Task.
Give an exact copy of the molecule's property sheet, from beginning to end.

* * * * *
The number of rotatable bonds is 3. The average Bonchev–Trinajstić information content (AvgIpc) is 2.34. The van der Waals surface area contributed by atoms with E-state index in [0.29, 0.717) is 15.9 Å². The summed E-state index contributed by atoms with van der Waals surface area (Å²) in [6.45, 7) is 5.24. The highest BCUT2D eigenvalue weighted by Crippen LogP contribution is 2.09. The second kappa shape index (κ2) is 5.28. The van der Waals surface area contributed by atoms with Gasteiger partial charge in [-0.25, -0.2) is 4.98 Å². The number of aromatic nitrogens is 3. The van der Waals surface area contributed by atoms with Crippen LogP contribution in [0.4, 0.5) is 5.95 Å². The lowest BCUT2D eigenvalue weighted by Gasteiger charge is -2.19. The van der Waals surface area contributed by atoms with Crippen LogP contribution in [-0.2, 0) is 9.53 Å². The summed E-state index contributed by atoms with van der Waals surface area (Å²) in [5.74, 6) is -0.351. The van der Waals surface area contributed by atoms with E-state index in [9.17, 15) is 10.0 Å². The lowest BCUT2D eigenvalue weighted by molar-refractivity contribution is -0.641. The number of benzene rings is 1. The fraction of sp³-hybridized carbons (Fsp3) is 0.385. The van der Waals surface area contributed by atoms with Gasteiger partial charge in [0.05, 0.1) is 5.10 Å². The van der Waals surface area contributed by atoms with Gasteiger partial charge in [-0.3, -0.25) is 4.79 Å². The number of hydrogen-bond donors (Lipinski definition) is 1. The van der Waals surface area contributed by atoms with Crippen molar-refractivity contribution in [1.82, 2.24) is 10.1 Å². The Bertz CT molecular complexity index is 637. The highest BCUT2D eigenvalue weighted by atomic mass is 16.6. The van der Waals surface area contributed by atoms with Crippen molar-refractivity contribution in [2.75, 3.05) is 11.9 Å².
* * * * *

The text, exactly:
The number of rotatable bonds is 3. The average Bonchev–Trinajstić information content (AvgIpc) is 2.34. The van der Waals surface area contributed by atoms with E-state index in [0.29, 0.717) is 15.9 Å². The summed E-state index contributed by atoms with van der Waals surface area (Å²) in [6.45, 7) is 5.24. The highest BCUT2D eigenvalue weighted by Crippen LogP contribution is 2.09. The second kappa shape index (κ2) is 5.28. The van der Waals surface area contributed by atoms with Gasteiger partial charge in [-0.25, -0.2) is 4.98 Å². The number of aromatic nitrogens is 3. The van der Waals surface area contributed by atoms with Crippen LogP contribution in [0.4, 0.5) is 5.95 Å². The lowest BCUT2D eigenvalue weighted by Gasteiger charge is -2.19. The van der Waals surface area contributed by atoms with Crippen LogP contribution in [-0.2, 0) is 9.53 Å². The summed E-state index contributed by atoms with van der Waals surface area (Å²) in [5.74, 6) is -0.351. The van der Waals surface area contributed by atoms with E-state index in [9.17, 15) is 10.0 Å². The lowest BCUT2D eigenvalue weighted by molar-refractivity contribution is -0.641. The number of benzene rings is 1. The fraction of sp³-hybridized carbons (Fsp3) is 0.385. The van der Waals surface area contributed by atoms with Gasteiger partial charge in [0.05, 0.1) is 5.10 Å². The van der Waals surface area contributed by atoms with Gasteiger partial charge in [-0.3, -0.25) is 4.79 Å². The number of hydrogen-bond donors (Lipinski definition) is 1. The van der Waals surface area contributed by atoms with Crippen molar-refractivity contribution in [1.82, 2.24) is 10.1 Å². The Bertz CT molecular complexity index is 637. The highest BCUT2D eigenvalue weighted by atomic mass is 16.6. The van der Waals surface area contributed by atoms with Crippen molar-refractivity contribution in [2.75, 3.05) is 11.9 Å².